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According to written reports, there was already a class of wine merchants in ancient Greece in the third century BC. For them, the job title "oinogeustes" (wine taster) existed because the ability to taste was obviously a prerequisite. In the Middle Ages, the Greek port of Monemvasia on the Peloponnese peninsula was an important transhipment point for sweet wines from the entire Mediterranean region. For centuries, England exerted a great influence on the taste of wine through strong imports, especially from France. As a result, Champagne, Clairet, Port and Sherry became established as wine styles. France has always been one of the main wine suppliers for many countries.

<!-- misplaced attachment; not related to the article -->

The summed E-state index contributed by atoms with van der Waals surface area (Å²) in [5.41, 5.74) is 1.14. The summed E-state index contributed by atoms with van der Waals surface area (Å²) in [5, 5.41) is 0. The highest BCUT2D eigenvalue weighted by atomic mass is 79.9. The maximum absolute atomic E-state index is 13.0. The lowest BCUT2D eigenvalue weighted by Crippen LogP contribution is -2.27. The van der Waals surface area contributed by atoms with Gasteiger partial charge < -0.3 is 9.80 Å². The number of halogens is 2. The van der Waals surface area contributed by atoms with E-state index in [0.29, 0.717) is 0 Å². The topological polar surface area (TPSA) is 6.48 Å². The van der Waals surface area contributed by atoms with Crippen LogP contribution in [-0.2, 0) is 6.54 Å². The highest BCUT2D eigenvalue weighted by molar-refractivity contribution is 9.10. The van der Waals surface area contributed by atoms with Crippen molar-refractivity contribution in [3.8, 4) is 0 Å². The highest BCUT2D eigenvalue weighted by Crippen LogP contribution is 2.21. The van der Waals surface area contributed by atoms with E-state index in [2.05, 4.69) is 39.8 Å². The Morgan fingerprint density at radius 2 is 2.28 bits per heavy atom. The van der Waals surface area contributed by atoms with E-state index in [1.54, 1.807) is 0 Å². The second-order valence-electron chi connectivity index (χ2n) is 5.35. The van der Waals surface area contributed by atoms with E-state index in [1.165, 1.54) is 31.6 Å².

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Andreas Essl

The glossary is a monumental achievement and one of the most important contributions to wine knowledge. Of all the encyclopaedias I use on the subject of wine, it is by far the most important. That was the case ten years ago and it hasn't changed since.

Andreas Essl
Autor, Modena

The world's largest Lexicon of wine terms.

25,893 Keywords · 46,913 Synonyms · 5,325 Translations · 31,225 Pronunciations · 179,383 Cross-references
made with by our author Norbert F. J. Tischelmayer. About the Lexicon